Alzheimer’s disease is a progressive neurodegenerative disorder characterized by behavior changes, memory loss, and cognitive decline. One of the pathological hallmarks of Alzheimer’s disease is amyloid-beta plaque formation in the brain. Findings from a new study suggest that herpes simplex virus I infection contributes to the formation of amyloid-beta plaques.
Amyloid-beta is a toxic 42-amino acid peptide that aggregates and forms plaques in the brain with age. Some evidence suggests amyloid-beta plaques are causative agents in Alzheimer’s disease.
Herpes simplex virus I causes oral herpes, commonly known as cold sores. After the herpes simplex virus I enters the body, it remains there for life and can lead to recurrent outbreaks. Large quantities of herpes simplex virus I are commonly found in the autopsied brains of people who had Alzheimer’s disease.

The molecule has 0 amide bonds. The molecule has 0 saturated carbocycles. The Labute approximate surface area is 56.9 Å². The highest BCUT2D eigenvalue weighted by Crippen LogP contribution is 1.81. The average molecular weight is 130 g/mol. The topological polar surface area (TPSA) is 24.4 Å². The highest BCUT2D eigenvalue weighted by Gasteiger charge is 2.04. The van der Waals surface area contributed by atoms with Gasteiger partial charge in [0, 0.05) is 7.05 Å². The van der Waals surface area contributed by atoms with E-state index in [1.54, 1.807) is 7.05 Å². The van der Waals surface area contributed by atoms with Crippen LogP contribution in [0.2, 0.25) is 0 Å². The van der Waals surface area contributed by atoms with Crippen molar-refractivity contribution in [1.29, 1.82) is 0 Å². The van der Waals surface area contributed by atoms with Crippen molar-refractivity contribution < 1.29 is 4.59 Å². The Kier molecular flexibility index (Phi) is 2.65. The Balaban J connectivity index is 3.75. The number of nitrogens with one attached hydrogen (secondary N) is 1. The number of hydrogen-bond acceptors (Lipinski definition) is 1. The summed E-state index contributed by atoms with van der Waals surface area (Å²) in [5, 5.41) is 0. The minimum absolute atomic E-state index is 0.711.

The authors of the study exposed cultured human-induced neural stem cells to herpes simplex I virus for three days. They found that the infection induced an Alzheimer’s disease-like condition in the mice that shared common features of Alzheimer’s, including neuroinflammation, changes in glial cells, and the formation of amyloid-beta plaques.
These findings suggest that viral infection plays a key role in Alzheimer’s disease pathology and can inform future research on therapeutic strategies to mitigate the disease’s effects.